An uncomfortably large portion of Amburn's book is devoted to cataloguing all the entities animal, mineral and vegetable that Kerouac and his pals spent their time humping, in addition, of course, to each other. But I don't think he ended up being reductive at all -- Kerouac comes off as being not closeted but deeply conflicted about his sexuality, omnisexual more than anything else, and although the picture Amburn paints of him and Ginsberg and all the rest can be unflinching and unpretty, I don't think it's all that unfair. And the ways in which he describes Kerouac's devotion to Sammy Sampras and to Neal Cassady and others (including men and women both) is full of respect and sensitivity.

But, unlike you, and much as I'd've liked to, I've never spoken to any of the principals, so I don't know.
posted by stavrosthewonderchicken at 5:48 AM on October 3, 2005


Thanks for that correction, stavros.
posted by digaman at 5:57 AM on October 3, 2005


But I don't think he ended up being reductive at all -- Kerouac comes off as being not closeted but deeply conflicted about his sexuality, omnisexual more than anything else...

I had the same impression as digaman, but it sounds like the reviews I read were reductive and perhaps unfair. Thanks.
posted by sudama at 6:58 AM on October 3, 2005


>> Random Kerouac quotes. pretty good stuff, but I'd rather be thin than rich is a surprise.

His quote was actually "I'd rather be thin than famous," which is funny in an ignu sort of way.


I put together the random quote site. Thanks for the correction, digaman.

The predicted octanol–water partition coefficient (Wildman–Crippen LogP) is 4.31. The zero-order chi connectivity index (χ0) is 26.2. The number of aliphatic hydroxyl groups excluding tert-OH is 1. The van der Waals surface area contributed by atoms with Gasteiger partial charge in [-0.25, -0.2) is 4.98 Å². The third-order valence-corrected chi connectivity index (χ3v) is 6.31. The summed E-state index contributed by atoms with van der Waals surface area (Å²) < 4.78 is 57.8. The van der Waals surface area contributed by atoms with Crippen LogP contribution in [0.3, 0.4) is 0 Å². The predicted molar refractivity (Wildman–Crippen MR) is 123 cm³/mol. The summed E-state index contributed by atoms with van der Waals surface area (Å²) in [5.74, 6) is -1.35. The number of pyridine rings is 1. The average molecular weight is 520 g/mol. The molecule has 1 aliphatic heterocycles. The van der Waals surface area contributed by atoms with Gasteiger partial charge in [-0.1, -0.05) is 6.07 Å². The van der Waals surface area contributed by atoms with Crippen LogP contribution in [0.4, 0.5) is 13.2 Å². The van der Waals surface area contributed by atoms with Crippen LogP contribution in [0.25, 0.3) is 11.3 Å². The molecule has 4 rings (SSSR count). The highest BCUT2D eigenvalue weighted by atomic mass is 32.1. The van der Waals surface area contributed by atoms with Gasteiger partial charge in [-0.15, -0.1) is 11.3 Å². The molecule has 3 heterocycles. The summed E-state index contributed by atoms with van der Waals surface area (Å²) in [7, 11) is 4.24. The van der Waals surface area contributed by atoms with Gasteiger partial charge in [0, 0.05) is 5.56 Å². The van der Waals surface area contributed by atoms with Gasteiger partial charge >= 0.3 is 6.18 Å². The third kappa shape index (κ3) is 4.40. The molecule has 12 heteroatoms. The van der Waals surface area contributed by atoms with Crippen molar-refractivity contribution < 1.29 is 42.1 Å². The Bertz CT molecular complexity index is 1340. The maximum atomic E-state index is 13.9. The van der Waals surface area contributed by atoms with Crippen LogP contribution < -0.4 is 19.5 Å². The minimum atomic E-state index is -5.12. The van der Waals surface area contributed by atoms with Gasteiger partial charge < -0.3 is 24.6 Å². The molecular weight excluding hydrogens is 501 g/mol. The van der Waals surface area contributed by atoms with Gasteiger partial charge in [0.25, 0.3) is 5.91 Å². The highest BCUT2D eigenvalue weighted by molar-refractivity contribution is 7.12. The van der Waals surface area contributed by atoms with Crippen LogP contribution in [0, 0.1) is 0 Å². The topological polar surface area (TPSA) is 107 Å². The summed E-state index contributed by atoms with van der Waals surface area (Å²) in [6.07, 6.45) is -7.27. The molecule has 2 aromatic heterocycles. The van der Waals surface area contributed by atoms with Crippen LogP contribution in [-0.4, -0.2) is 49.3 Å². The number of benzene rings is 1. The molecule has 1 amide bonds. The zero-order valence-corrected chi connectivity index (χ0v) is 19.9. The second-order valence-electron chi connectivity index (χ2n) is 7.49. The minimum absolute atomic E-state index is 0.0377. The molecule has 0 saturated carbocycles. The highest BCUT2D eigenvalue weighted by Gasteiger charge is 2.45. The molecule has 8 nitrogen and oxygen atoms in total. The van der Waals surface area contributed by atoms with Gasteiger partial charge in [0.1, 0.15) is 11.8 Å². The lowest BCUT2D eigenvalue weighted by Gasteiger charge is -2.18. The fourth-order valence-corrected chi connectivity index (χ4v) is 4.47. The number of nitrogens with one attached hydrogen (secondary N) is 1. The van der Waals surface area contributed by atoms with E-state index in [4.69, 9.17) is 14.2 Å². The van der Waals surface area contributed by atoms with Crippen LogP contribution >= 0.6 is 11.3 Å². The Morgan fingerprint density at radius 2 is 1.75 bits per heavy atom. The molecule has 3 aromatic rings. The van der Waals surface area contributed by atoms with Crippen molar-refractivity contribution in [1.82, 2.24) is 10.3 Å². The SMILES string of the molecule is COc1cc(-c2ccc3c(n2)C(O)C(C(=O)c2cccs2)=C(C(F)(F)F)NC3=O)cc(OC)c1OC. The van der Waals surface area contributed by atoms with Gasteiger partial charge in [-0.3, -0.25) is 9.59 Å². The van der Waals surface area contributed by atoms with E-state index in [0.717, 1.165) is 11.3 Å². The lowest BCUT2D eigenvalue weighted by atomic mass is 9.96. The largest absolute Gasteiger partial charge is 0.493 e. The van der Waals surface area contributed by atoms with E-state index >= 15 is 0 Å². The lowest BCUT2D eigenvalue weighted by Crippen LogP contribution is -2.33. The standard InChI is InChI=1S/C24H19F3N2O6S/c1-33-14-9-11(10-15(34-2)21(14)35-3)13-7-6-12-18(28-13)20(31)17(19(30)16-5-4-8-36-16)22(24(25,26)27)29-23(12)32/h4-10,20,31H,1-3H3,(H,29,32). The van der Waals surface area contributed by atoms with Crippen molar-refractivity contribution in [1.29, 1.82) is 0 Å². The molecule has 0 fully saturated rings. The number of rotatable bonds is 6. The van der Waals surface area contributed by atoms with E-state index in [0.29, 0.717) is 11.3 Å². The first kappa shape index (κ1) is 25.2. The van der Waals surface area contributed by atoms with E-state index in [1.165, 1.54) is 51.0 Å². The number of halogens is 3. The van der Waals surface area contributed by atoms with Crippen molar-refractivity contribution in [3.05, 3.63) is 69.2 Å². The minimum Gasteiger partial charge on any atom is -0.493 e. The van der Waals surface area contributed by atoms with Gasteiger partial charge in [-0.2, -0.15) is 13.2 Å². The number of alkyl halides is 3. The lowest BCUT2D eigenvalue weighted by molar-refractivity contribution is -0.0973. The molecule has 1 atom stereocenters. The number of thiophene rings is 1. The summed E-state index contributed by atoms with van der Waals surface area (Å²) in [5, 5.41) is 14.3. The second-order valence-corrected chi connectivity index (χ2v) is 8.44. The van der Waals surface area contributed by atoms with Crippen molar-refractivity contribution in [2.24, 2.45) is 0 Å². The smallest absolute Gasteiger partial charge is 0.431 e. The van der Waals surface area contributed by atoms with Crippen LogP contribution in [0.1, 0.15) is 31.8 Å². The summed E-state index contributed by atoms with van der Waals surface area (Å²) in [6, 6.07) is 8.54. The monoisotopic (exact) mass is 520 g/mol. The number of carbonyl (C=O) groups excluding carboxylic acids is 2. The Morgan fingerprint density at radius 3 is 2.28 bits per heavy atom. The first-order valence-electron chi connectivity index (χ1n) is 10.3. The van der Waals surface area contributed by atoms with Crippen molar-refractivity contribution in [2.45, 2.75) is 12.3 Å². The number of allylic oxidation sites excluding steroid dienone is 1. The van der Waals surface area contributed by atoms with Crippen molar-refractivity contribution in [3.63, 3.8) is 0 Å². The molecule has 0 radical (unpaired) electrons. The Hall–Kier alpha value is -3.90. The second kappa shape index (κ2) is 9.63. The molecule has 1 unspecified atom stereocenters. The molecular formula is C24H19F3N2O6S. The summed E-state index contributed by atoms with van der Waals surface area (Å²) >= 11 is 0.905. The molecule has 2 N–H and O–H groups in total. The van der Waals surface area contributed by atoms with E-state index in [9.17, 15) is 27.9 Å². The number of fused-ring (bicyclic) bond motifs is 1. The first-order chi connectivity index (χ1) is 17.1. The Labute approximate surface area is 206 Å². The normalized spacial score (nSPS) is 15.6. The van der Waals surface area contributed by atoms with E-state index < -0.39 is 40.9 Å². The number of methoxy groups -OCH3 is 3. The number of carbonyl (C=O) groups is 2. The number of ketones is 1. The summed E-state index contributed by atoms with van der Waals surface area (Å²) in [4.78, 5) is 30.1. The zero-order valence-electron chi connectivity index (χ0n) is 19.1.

posted by hootch at 10:17 AM on October 3, 2005


I always liked his poetry much more than his prose.
I see the value in some of his work (On the Road, etc) but it’s not to my taste.

"Without any particular training or background, this patient, just prior to his enlistment, enthusiastically embarked upon the writing of novels...” -
- Man, that’s such a 1960’s establishment thing to say. I can almost smell the Vitalis or Brillcreame in the plastic moulded looking hair of guy who said that.

Like there’s a certificate of some sort you need or a licensed. Good lord! Unlicensed poets wandering the streets their heads filled with rain and hop and birds and the trilling flutter of their little tongues.
...took a left there, sorry.

I prefer Bukowski: “No one who could write worth a damn could ever write in peace.”
/even looking at my own private meager work - it’s much better when I was angry and in chaos than now that I’m fat, dumb and happy. It’s that lousy beautiful wife of mine and our happy marriage that’s screwing up my angst.
If only I was closeted like Keroac, then perhaps I’d...
...huh huh huh...seaman.


Was Gore Vidal that good lookin' back then?
posted by Smedleyman at 10:52 AM on October 3, 2005


Was Gore Vidal that good lookin' back then?

Hmmm, I think you will have to judge for yourself (Gore's on the right).
posted by caddis at 1:01 PM on October 3, 2005


*looks at photo*
Saaay!

...nah, that image of him as Senator Brickley Paiste sloppily eating the blueberry pie in 'Bob Roberts' is too entrenched in my mind.
http://www.imdb.com/title/tt0103850/
posted by Smedleyman at 3:12 PM on October 3, 2005